What happens at this spot in Nepal over the next six months will decide who is homeless in large parts of Bihar, who is going hungry and who is migrating in desperation to Mumbai. Neelesh Misra reports. HT helps you reach out to victimsTragedy in numbersUpdated: Sep 06, 2008 01:24 IST
What happens at this spot in Nepal over the next six months will decide who is homeless in large parts of Bihar, who is going hungry and who is migrating in desperation to Mumbai.
This is where the Kosi river, like an angry goddess, smashed through the embankment at one in the afternoon on August 18, wiping away a kilometre and a half of concrete and hurtling down on its lethal journey towards the Indian plain.
No one heard a thing in this Nepal village that afternoon — until the screams began and people started to flee homes. The river had suddenly become sprawling ocean. It would soon submerge more than one lakh acres of land in India and affect more than 25 million people in the worst flooding in modern Indian history.
Indian officials are now rushing to repair the damage, and engineering nightmare that involves doing the opposite of what the river did. Over the next several months, they will try to change the course of the river all over again.
Farmer Abdul Rehman was sitting restless after lunch that day not too far from the embankment built to guide the path of the river, known for its wayward snake-like movement.
“We had all noticed the crack that morning — we went looking for the Indian officials all over but could not find them,” said Rehman. “But what could we have done that day after all? They hadn’t repaired the embankment for seven years. This had to happen.”
Rehman owned two bighas of land by the river. "I was a land owner; I am now a labourer repairing the same bridge that killed my life," he said. Behind him, the gushing river, 1.8 kilometres wide at that point, flowed with the speed of cars in an average New Delhi traffic. It has wiped away entire villages.
Dozens of other Indian and Nepali local residents echoed Rehman's view. Under a 1963 treaty between India and Nepal, the Bihar state government is responsible for the maintenance of the Kosi dam, an arm-like spurs, one of which broke and set off the disaster.
Devi Rajat, the engineer-in-chief for north Bihar, shrugged off the allegation -- though he admitted that no inquiry had yet been carried out into the breach 19 days ago.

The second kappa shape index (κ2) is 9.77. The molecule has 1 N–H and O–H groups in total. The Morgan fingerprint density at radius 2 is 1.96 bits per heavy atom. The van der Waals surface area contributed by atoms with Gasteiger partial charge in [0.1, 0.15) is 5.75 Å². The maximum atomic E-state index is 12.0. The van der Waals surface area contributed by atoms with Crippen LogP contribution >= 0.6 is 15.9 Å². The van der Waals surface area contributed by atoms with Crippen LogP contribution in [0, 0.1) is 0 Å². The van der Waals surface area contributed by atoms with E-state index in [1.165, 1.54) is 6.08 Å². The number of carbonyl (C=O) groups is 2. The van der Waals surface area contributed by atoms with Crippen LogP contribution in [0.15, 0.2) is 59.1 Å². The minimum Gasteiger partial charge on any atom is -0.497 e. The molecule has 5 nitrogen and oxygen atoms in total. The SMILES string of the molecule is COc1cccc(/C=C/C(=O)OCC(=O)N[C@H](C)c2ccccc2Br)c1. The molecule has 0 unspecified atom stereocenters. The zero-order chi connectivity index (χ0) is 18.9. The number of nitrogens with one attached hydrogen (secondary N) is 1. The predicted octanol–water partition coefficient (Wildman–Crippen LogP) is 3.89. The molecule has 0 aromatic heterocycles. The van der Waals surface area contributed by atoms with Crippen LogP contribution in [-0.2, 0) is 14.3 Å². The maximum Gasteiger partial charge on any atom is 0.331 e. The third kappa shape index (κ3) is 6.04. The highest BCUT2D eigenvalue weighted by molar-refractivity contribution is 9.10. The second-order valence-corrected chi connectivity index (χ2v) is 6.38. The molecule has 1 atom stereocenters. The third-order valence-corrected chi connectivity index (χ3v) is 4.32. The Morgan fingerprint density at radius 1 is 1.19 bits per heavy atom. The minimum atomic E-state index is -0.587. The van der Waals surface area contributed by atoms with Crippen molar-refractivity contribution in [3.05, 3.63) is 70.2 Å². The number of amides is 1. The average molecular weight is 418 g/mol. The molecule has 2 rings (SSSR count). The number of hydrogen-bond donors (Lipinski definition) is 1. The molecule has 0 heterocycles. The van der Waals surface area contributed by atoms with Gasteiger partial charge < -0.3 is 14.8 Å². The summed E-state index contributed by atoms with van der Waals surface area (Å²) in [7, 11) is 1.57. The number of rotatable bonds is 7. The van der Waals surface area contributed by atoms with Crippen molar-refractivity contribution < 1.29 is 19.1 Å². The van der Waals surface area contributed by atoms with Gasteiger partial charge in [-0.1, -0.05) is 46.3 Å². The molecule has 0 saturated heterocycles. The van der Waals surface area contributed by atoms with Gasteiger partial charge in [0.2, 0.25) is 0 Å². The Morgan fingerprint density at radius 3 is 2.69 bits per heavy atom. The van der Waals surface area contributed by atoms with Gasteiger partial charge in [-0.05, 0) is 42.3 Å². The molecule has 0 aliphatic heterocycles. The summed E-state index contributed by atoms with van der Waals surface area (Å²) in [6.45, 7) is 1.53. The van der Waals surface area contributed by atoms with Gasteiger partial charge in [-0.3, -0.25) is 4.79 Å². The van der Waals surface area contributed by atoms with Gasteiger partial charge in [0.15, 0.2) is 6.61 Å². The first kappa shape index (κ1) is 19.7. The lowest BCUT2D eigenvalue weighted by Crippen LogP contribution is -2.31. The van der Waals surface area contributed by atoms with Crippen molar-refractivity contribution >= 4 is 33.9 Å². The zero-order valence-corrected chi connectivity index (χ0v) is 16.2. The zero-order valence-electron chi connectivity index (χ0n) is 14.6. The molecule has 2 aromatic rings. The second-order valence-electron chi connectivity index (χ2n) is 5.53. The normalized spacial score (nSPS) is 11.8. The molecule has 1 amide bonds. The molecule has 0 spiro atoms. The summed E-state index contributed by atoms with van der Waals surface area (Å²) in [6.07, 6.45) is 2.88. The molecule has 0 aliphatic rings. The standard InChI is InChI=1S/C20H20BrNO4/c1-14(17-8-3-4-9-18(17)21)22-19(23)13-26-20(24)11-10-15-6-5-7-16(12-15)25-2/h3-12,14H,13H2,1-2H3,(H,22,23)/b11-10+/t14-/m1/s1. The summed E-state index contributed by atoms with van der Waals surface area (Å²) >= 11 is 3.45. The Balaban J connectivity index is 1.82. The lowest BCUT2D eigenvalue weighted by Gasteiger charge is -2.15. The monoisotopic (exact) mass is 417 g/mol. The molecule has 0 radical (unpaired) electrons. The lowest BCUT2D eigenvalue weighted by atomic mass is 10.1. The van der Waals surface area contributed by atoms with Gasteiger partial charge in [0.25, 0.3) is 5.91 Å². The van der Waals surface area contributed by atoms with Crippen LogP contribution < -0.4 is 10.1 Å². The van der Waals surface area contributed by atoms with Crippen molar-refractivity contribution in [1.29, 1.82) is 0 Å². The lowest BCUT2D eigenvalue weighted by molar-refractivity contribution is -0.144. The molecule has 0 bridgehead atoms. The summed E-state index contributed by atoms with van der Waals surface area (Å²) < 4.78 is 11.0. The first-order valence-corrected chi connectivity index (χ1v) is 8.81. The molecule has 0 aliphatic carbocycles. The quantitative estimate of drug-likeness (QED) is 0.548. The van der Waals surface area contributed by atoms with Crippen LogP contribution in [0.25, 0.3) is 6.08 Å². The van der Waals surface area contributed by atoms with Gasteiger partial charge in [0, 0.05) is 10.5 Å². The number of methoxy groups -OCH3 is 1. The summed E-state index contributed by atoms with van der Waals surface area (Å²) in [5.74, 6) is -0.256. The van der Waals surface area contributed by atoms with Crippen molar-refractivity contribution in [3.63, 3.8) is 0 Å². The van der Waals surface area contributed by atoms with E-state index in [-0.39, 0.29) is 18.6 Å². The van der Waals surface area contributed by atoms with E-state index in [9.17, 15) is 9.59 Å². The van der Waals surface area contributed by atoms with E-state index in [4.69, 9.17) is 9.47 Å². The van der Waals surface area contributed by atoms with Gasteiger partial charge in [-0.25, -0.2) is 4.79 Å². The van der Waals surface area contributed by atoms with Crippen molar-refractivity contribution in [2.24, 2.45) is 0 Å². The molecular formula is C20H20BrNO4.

"It is not as if repairs have not been carried out," he said. "There is an Indo-Nepal Kosi high level committee that inspects the dam and suggests repairs which are then done every year," Rajat said.
Before the end of every financial year, boulders used to be kept in giant wire meshes to reinforce the concrete and protect it from the frequent lashing of the river. "For 7-8 years, I have seen that no repairs were done. Earlier, they were done every year," said Surya Prasad Yadav, 41, a local Nepali Congress leader who lives nearby.
On Friday, trucks packed with large boulders drove in on the narrow embankment leading to the river. Labourers worked like clockwork, handing each other boulders that were then wrapped up in wire and placed by the swift current. The water is too strong; hundreds of rocks have been swept away and a motorboat with engineers just could not fight the current Friday on a reconnaissance and turned back.
Engineers will now cut through the silted bank of the river, where it flowed until last month, to create a 10-metre wide, 3-litre deep alternate channel for the river. The river is then expected to widen that with its own force over one month, bringing down the force of water in its current path. When 60 per cent of the river is diverted, engineers will begin an equally tough task, rebuilding the embankment. The entire process is expected to take six months. "We are fighting a battle against the current," said KP Sharma, a project engineer at the site. "But we cannot predict the mind of the river."
(With inputs from Amitabh Jha in Purnia)